At around 4 every evening, as I settle down with my cup of tea, the sound of mrdngam being played drifts through the window to my left, setting a mellow mood in the golden evening light.
The player - a neighbour aged somewhere between 83 and 87.
He walks diligently every evening, stopping to catch his breath in between. He does not carry a stick for support, and sometimes has a bag of vegetables he has bought from the shop outside. He carefully makes his way between boys playing aggressive football in the complex, random cars and younger children running hither and thither.
Every time I greet him, I have to introduce myself - not because he cannot remember people or things, but because his vision is hazy despite the thick glasses he wears. And every time he will apologise to me for not recognising me instantly - at his age, he needn't care.
So yesterday I stopped by and expressed my appreciation for the pleasant aura his mrdngam creates in the evening and the diligence with which he practices the instrument.
He told me the story of his love for this instrument that made me stop in wonder.
He had initially learnt mrdngam when he was 10 for a few years from a leading guru. Then because of work he had to give it up. At the age of 62, he decided to revive his passion and approached Music Academy. He found a guru, another leading mrdngam vidwan. Then, when he was in his 70s, he started a school so that young boys maybe initiated in this art. But there were many dropouts, because boys nowadays want to learn the drums, the banjo or keyboard. It hurts him even to say this.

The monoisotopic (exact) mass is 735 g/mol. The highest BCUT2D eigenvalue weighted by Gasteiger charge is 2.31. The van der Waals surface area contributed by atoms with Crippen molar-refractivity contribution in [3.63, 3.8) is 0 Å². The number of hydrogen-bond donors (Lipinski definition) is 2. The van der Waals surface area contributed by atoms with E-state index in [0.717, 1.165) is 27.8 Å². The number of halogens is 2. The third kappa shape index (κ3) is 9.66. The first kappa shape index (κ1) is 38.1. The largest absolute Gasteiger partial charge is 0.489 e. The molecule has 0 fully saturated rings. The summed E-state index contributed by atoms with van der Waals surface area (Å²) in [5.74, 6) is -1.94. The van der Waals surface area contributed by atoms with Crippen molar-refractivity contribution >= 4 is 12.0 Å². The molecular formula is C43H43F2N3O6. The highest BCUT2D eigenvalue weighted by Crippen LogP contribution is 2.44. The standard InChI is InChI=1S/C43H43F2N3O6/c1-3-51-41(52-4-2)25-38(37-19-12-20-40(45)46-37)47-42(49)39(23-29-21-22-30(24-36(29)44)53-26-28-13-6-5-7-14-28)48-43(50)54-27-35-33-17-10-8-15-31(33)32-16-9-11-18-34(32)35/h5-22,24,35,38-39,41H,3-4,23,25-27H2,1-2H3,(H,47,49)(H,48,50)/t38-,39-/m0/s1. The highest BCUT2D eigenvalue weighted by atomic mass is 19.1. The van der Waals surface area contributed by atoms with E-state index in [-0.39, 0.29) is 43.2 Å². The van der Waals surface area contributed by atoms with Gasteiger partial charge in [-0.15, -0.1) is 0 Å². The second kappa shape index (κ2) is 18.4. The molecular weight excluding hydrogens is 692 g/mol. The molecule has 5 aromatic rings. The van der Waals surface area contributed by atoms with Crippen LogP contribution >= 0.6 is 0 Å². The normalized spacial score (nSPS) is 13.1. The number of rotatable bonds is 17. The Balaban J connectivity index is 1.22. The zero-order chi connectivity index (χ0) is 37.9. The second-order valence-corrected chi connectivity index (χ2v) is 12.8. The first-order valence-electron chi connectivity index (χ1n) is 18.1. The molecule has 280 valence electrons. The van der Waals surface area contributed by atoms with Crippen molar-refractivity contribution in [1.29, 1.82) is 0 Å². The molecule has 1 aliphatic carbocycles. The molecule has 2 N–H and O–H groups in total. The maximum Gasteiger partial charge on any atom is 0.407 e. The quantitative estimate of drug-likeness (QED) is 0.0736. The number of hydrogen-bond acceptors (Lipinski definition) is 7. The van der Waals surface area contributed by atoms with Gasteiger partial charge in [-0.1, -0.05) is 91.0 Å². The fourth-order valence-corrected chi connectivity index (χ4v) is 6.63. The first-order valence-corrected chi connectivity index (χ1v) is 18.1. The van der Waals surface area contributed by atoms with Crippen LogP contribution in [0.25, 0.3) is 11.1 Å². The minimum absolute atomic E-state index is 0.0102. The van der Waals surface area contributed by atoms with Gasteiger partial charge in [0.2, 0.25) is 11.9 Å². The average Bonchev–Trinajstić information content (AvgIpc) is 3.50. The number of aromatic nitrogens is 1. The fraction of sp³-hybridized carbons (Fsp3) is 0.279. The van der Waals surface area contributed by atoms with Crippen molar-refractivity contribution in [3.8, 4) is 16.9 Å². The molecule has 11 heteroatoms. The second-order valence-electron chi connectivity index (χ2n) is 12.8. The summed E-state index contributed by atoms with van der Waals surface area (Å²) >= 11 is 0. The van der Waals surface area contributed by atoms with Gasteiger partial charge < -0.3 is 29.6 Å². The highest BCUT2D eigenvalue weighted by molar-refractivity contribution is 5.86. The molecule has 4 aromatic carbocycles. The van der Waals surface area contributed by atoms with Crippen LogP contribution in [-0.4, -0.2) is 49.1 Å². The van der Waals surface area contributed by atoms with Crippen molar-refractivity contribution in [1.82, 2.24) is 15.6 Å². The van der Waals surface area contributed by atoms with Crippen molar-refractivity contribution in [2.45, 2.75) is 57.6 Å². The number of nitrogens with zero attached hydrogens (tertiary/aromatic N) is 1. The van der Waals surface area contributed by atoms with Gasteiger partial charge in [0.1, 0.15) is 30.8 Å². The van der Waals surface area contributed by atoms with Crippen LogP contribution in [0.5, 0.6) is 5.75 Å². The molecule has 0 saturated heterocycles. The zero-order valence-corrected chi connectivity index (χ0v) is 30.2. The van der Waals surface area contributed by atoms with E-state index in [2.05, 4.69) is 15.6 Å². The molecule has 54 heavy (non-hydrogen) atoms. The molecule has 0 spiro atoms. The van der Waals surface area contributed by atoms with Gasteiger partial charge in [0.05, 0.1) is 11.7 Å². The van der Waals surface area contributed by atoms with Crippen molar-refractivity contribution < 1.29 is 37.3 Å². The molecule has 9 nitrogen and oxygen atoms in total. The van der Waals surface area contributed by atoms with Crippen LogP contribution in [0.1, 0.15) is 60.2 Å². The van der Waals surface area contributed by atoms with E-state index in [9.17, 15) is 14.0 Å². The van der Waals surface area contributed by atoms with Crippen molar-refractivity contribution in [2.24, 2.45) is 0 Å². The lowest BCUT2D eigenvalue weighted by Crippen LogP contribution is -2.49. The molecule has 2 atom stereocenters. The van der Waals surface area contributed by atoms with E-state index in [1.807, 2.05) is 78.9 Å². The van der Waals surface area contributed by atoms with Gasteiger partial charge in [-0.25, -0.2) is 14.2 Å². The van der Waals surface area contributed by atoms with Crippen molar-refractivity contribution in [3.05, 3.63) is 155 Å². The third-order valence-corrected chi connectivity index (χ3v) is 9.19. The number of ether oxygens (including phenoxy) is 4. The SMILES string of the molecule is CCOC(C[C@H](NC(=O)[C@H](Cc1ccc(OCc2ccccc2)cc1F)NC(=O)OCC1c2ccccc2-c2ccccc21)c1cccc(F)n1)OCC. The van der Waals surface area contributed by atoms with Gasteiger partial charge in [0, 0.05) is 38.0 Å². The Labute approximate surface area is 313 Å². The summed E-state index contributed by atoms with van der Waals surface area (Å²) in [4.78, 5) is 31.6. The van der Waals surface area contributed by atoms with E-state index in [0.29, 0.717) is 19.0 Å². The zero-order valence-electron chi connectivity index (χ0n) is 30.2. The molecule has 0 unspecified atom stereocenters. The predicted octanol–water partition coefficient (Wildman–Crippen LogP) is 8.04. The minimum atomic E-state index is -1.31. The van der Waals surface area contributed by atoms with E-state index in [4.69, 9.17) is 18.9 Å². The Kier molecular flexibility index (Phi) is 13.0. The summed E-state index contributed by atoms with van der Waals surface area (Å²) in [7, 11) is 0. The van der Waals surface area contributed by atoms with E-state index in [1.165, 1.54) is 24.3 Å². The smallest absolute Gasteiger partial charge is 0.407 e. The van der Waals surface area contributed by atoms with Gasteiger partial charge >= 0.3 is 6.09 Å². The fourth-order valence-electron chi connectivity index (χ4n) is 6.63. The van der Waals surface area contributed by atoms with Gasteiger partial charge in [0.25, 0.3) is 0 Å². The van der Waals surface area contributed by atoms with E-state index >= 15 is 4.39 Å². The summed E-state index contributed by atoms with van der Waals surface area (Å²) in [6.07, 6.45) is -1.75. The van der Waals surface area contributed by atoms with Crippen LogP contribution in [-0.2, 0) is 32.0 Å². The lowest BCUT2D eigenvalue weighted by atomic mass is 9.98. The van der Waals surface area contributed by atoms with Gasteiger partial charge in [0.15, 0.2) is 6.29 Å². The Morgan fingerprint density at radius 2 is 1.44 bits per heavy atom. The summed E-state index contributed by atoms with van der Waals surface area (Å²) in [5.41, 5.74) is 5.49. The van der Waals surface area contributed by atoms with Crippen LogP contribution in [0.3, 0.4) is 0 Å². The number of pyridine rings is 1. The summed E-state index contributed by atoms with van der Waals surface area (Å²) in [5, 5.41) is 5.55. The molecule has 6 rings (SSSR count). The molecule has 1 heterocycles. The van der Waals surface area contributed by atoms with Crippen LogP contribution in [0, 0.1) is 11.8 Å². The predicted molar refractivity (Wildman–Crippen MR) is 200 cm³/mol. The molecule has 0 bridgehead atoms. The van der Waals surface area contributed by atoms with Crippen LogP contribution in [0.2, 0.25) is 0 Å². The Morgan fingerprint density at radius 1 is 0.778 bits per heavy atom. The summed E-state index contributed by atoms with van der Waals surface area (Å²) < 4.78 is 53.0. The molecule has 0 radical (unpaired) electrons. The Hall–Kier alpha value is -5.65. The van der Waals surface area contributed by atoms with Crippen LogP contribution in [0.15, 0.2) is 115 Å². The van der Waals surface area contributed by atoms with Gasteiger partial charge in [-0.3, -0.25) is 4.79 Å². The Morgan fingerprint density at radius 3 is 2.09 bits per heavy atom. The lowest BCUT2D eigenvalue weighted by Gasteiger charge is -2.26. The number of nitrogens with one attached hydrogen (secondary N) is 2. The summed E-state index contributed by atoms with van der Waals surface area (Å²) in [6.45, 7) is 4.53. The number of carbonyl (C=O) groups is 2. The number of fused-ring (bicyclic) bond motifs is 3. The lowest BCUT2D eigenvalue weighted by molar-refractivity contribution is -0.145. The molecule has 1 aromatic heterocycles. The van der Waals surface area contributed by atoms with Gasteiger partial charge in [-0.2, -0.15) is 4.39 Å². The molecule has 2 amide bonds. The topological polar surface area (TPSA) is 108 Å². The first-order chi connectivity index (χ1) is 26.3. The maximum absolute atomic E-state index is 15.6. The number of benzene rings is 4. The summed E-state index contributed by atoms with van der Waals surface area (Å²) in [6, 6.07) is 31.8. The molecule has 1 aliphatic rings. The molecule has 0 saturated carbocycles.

It was with great effort I restrained myself to ask him to do something similar in our complex. He is eighty plus, and I need him to initiate my son into an instrument that elevates me always when I am dancing?
He stunned me again when he said, "When I see the meditation hall here, I want to bring a guru for the boys in this building." My jaw dropped. But still I held my tongue - for my son doesn't seem too keen on the gentler arts, preferring sports. Seeing a cricket bat in my hand he asked, "You were playing cricket?"
"No, this is my son's. He is seven years old."
"I shall enlist him also when we start the class."
Does passion wane with age? I bowed to him mentally.
And, oh, he explained to me why he can't recognise me. "Your hairstyle keeps changing, so I tend to get confused. Please don't mistake me."
This time, I was truly speechless.